Technically, I'm not truly leaving the classroom. I'm just leaving my own classroom. I'm leaving behind the day to day management of elementary school teaching to focus on literacy education on a greater scale. Rather, to focus on working with principals, teachers, other coaches, and school staff members to further develop reading and writing instruction in our schools in Palo Alto. For the next two years, at least, possibly more, I will work as a literacy coach (TOSA- teacher on special assignment) for the Palo Alto Unified School District. I'm trading my own classroom for a desk, my car, and a visitors' badge at the six schools I'll serve. It's a bitter-sweet change for me, but the sweet definitely outweighs the bitter.
After school today and the shedding of many tears knowing I'm leaving my beloved school, I met with my new coaching/TOSA team. My sadness quickly turned into anticipation and eagerness after a few minutes in the meeting with them. I am so excited to be a part of this group! Not only did they welcome me with their words and smiles, but also they valued my opinions while sharing their own expertise and experiences in the district and in education as a whole. We're a very diverse group with specialties in different areas of education. I am thrilled to work with and learn from them next year. I know there will be an enormous learning curve for me in the coming months, and I am so eager to take on the new challenge. Also, I am ridiculously excited to head into the classrooms of teachers I've known for years to learn more from them. We have such a wealth of talent and knowledge in our school district, and I just can't wait to see and learn from the great work that everyone is doing. We, teachers, work so hard everyday- often to the point of exhaustion. I can't wait to work with my talented colleagues more directly this summer and next school year.
Now to the bitter of this bitter-sweet change: I am going to miss being a classroom teacher. For the past 12 years, I have managed, run, and taught many different elementary classes. From wiggly second graders to confident fifth graders, I have had the pleasure of being a teacher to 280 children total, for 180 days, of 12 consecutive years. This doesn't even account for my kids in The Palo Verde Fun Run Club, The Let's Move Summer Class, or the many literacy and math interventions I've taught through the years. I have adored directly working with and developing relationships with all of these children and their families over the past 12 years. I will tremendously miss this.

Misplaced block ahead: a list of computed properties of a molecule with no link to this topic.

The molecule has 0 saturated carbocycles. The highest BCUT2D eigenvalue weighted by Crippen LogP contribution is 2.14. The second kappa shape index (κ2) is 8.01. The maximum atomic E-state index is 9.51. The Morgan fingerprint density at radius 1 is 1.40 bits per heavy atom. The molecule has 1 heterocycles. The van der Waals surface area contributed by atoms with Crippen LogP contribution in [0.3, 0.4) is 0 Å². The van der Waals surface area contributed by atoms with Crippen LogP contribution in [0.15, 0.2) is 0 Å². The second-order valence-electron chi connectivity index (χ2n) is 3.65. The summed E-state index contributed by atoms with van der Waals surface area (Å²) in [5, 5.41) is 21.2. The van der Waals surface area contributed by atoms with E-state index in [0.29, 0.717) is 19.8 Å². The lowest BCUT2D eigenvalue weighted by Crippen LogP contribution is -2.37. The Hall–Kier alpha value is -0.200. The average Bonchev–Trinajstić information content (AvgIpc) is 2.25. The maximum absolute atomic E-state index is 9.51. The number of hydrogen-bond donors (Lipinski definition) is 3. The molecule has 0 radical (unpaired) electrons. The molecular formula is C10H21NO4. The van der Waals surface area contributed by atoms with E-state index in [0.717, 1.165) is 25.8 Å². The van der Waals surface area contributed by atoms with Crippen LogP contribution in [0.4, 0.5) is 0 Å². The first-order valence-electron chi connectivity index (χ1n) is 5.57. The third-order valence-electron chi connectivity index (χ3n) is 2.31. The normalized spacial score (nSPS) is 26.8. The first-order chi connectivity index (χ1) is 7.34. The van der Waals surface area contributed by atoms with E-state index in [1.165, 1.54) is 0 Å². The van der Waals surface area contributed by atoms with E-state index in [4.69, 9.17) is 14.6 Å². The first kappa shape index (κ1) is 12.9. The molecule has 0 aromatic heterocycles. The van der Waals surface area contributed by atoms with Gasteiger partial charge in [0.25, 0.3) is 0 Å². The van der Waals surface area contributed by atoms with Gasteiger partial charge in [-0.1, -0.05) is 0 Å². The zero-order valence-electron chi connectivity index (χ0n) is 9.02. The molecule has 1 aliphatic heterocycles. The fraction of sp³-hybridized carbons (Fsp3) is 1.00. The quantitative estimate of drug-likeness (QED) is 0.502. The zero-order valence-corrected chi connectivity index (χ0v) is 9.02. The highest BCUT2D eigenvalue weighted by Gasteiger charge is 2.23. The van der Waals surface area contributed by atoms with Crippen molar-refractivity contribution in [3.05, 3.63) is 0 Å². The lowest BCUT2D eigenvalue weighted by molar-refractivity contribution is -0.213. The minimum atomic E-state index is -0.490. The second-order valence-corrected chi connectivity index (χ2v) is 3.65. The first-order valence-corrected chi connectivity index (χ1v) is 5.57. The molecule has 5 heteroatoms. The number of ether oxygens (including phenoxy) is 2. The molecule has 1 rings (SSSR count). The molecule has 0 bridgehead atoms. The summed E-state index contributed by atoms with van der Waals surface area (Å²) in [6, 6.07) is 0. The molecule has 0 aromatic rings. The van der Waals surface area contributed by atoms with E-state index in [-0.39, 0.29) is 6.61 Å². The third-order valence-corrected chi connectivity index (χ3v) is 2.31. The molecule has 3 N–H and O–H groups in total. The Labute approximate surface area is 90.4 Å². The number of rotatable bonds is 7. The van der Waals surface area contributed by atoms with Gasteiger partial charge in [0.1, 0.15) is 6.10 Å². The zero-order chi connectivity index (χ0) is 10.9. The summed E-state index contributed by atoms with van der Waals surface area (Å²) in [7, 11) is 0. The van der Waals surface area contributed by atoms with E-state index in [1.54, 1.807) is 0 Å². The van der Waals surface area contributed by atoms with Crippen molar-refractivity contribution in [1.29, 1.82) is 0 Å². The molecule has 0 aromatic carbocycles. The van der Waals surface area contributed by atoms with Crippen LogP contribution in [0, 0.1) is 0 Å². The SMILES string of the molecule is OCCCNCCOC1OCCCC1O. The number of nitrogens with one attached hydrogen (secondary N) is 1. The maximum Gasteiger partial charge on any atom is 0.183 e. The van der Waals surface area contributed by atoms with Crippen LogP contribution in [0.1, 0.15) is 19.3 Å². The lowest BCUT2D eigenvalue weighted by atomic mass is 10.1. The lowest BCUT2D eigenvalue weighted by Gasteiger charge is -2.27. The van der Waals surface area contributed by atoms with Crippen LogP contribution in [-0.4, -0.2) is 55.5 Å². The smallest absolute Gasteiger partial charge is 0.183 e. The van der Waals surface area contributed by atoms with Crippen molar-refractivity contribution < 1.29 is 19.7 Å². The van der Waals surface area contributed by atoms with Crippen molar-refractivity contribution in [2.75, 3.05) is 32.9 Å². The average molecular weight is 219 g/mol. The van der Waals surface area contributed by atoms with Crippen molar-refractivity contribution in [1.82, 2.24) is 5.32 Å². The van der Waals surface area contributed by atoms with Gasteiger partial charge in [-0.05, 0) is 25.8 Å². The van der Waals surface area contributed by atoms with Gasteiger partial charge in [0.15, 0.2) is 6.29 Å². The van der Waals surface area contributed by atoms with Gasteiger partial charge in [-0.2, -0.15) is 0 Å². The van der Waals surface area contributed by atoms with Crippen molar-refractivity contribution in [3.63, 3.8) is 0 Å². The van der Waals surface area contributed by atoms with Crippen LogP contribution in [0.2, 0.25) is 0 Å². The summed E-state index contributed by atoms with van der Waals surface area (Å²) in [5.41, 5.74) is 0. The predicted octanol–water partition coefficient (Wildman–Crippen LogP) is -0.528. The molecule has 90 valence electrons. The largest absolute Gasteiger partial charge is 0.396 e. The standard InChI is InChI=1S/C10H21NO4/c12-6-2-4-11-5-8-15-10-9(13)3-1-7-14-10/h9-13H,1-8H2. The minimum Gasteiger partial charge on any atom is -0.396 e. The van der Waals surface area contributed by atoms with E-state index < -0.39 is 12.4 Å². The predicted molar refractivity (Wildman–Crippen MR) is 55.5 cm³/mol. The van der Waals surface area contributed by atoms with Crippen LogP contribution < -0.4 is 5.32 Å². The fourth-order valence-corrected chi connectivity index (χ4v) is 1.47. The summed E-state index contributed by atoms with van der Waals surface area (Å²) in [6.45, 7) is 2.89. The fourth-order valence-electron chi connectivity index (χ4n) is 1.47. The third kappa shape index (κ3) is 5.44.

- I'll miss 24 nervous faces silently staring at me with wide eyes on the first day of school.
- I'll miss those same 24 faces two weeks later who can't seem to stop chatting and wiggling around!
- I'll actually miss excessive chatting- who knew!
- I'll miss the honesty of children on one of my bad hair days. I suspect my
I'll miss homemade birthday cards.
- I'll miss my daily conversations about life with my fifth grade level partner, Jenn. I also loved those conversations with my old third grade level partner, Michelle. There's nothing like working and collaborating with a like-minded grade level partner over multiple years.
- I'll miss spontaneously discussing current events with my fifth graders.
- I'll miss hearing about their swim meets, birthday parties, annoyances with their siblings, and so much more!
- I'll miss those relationships that take 6 hours a day and many months together to develop.
- I'll miss our weekly Wednesday Palo Verde assemblies where Anne, my wonderful principal, announced to the kids, "What day is it?" To hear the loud, rousing, giggly response of, "It's hump day!"
- I'll miss random hugs throughout the entire day.
I'm sure I'll miss so much more that I can't even foresee yet. However, I am gaining so much. I'm gaining a new team of colleagues, the opportunity to work with hundreds of kids at multiple schools, and most importantly, the opportunity to develop more relationships with the excellent teachers we have in Palo Alto. Good teaching is about relationships: relationships with both colleagues and students. I'm losing a lot, but I'm gaining much more.
As Alexander Graham Bell once said, "When one door closes, another opens; but we often look so long and so regretfully upon the closed door that we do not see the one which has opened for us." Not to sound too corny, but I'm no longer looking at that closed door. I'm now remembering those amazing, little moments instead of longing for them again. I'll miss them, but I'll smile inside at the same time. I'm now looking ahead to the new journey that's right in front of me. I don't know what it exactly holds, but I do know I'm up for the challenge and ready to take that ride with my new team.
Perhaps that did sound corny. One thing that won't change- I'll always remain honest, true to my beliefs of doing what's best for kids, and perhaps a little corny at times.
Here we go!